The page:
The Dow set an all-time high on Monday, extending a post-election rally, supported by gains in financial stocks such as Goldman Sachs.

The Dow has been enjoying a record-setting rally, largely led by bank and industrial stocks, which are expected to benefit the most from higher spending on infrastructure and simpler regulations under a Donald Trump administration.

The index has risen 5 percent since the Nov. 8 vote, while the S&P financial index .SPSY has surged 14.3 percent.

Goldman Sachs rose 1.5 percent to $226.50 and provided the biggest boost to the Dow, after HSBC initiated coverage on the investment bank with a "buy" rating and a $250 price target.

Nine of the 11 S&P sectors were higher, with financials' 1 percent rise leading the gainers. Defensive sectors, utilities .SPLRCU and real estate .SPLRCR, were the laggards.

Investors also appeared to largely shrug off the resignation of Italian Prime Minister Matteo Renzi following a defeat in a referendum for constitutional reforms on Sunday.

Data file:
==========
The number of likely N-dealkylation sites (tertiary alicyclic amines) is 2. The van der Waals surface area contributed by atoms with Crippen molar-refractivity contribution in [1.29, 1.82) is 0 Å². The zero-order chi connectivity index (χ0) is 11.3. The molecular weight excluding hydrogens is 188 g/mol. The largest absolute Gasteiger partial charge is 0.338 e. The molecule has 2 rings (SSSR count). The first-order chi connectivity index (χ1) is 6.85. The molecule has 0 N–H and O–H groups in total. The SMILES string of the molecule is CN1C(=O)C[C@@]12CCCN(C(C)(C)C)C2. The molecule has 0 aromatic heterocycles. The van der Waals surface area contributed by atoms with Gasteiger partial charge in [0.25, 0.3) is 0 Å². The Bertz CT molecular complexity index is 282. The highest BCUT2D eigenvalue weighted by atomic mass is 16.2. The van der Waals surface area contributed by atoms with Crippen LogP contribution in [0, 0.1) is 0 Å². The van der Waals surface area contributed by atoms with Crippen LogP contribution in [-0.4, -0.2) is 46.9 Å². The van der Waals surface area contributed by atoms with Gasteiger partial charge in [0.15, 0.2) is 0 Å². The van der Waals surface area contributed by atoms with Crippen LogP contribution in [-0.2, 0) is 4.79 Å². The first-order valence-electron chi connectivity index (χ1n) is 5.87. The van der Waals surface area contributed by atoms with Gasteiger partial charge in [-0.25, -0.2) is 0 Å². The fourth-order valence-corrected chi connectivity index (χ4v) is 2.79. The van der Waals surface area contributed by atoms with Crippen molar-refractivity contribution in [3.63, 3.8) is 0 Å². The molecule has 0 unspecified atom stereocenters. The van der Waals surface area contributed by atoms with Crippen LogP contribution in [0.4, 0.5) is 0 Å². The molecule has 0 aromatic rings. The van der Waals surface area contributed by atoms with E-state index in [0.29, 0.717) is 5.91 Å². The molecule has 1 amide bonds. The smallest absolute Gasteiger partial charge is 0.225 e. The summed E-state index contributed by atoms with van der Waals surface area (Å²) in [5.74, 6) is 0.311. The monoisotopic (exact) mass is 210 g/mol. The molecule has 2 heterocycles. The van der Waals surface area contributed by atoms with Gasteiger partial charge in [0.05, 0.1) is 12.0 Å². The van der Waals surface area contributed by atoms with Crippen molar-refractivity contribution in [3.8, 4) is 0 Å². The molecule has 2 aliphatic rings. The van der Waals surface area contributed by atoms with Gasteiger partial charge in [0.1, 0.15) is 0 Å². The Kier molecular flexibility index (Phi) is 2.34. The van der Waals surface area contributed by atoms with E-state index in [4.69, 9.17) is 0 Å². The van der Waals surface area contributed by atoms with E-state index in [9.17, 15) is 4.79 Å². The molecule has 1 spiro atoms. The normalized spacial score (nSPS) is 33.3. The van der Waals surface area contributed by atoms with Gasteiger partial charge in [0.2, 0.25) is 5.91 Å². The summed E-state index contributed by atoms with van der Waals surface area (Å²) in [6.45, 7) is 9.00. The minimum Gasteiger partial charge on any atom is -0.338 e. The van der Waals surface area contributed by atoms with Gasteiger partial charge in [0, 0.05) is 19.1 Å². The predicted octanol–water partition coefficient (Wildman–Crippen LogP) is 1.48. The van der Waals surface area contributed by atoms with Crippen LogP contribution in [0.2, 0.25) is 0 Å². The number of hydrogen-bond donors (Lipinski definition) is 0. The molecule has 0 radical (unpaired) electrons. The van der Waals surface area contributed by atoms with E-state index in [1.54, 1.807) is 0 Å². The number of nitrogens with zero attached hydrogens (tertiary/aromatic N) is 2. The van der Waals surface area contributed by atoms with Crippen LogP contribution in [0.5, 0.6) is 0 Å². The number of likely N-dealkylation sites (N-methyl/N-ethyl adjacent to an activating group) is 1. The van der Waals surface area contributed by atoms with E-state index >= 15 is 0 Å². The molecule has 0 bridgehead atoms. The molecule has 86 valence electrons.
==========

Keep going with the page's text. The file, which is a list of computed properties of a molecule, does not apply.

Adding to the upbeat mood was Chicago Federal Reserve President Charles Evans who said that conditions were ripe for inflation to rise to the Fed's 2 percent target, given the policies Trump has earmarked for the next few years.

At 9:42 a.m. ET (1442 GMT), the Dow Jones Industrial Average was up 76.35 points, or 0.4 percent, at 19,246.77, after hitting a record intraday high of 19,261.57.

The S&P 500 was up 8.77 points, or 0.4 percent, at 2,200.72 and the Nasdaq Composite was up 20.00 points, or 0.38 percent, at 5,275.65.

Shares of Energy Transfer dropped 4.2 percent to $32.94 after the U.S. Army Corps of Engineers turned down a permit for the company's controversial pipeline project running through North Dakota.

FairPoint shares jumped 13 percent after Consolidated Communications said it would buy the broadband service provider in an all-stock deal valued at $1.5 billion, including debt.

Chesapeake Energy rose 3.8 percent to $7.50 after the U.S. natural gas producer said it would sell a part of its acreage in the Haynesville Shale area for $450 million to a private company.

Advancing issues outnumbered decliners on the NYSE by 2,050 to 640. On the Nasdaq, 1,845 issues rose and 532 fell.

The S&P 500 index showed 33 new 52-week highs and one new lows, while the Nasdaq recorded 77 new highs and three new lows.

By Yashaswini Swamynathan - Reuters; Editing by Sriraj Kalluvila)